Josh Edgin Debating Tommy John Surgery

Bad news out of Port St. Lucie Thursday morning — Josh Edgin, the Mets lone lefty in the pen, could need Tommy John surgery and miss the entire season. It begs the question — will Edgin ever reach the potential he showed early in his career?

josh edgin
Josh Edgin addresses reporters Thursday on his injury. Courtesy Mets/Twitter

Edgin returned from New York after undergoing an examination on his left elbow. He was diagnosed with a stretched ligament and a bony mass, whatever that is. Now the question is whether Edgin will try rehab or go under the knife.

“It’s not a black-and-white situation,” Sandy Alderson said according to MLB.com. “There’s a certain amount of gray area here that requires some judgment on the physician’s part, as well as Josh deciding exactly how he wants to approach it.

“We’re going to let Josh sort through the information. We’ve talked about it and we’ve talked with the doctor. But look, I’m not the patient. I’m not the person who’s got the injury or the career in front of it.”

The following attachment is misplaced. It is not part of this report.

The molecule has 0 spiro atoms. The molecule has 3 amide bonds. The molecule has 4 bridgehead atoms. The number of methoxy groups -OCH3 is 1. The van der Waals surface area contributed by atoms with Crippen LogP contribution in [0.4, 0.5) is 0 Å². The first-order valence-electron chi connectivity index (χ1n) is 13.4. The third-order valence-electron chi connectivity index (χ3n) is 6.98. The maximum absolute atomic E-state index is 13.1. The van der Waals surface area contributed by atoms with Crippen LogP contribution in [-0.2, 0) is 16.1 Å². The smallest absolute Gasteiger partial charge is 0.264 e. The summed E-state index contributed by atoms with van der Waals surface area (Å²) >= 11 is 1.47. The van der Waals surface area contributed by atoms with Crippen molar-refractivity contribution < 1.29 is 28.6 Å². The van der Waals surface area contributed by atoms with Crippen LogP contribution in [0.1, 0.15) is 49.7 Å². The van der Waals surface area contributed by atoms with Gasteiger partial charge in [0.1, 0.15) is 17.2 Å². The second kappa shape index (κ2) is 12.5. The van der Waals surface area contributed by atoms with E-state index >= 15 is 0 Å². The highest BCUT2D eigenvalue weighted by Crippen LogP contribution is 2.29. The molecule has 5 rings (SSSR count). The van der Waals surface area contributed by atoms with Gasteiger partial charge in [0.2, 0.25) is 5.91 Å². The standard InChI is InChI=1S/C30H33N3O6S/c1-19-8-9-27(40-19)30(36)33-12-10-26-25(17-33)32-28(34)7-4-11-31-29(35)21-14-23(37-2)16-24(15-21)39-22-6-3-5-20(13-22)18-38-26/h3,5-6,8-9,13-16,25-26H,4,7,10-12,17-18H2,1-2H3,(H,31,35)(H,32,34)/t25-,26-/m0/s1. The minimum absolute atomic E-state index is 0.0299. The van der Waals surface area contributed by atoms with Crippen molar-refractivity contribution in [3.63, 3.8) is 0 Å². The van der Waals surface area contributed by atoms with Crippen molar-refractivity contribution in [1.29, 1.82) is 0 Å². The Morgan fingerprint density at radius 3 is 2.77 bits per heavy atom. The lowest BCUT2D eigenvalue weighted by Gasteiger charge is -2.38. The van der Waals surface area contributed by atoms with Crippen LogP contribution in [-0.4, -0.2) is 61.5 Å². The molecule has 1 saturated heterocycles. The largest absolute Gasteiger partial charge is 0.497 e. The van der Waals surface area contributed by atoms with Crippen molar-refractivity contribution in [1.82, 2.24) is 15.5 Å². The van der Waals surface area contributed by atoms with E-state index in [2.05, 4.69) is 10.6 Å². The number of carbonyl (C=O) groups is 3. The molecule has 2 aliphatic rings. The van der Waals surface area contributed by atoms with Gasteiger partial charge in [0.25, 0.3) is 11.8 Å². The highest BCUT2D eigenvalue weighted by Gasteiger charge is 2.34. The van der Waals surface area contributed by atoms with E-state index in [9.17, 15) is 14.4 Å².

It was obviously unsettling news for Edgin.

“It’s disappointing, yes,” Edgin said. “Actually, really disappointing. We’re going to have a great year this year, whether it’s with me or without me.”

Josh Edgin burst onto the scene in 2012, getting a mid-season call-up and striking out 30 batters in 25.2 innings. His 4.56 ERA was a bit deceiving; two Ryan Howard home runs in his final two appearances jacked his ERA up by a point and a half.

He made the team out of Spring Training in 2013 but faltered early, requiring a trip to the minors. He came back and pitched reasonably well.

Edgin was all-but guaranteed a spot in the bullpen in 2014 but he was terrible in Spring Training and was among the first cuts. After a stint in the minors, he returned and pitched very well for the rest of the season — 1.32 ERA, 28 strikeouts in 27.1 innings as a lefty specialist.

He was just starting to come into his own, and now this — a major bump in his already up and down career. Josh Edgin is 28 years old; still young, but no spring chicken in the baseball world. Whether by surgery or not, hopefully Edgin will recover and show the promise he might still have.

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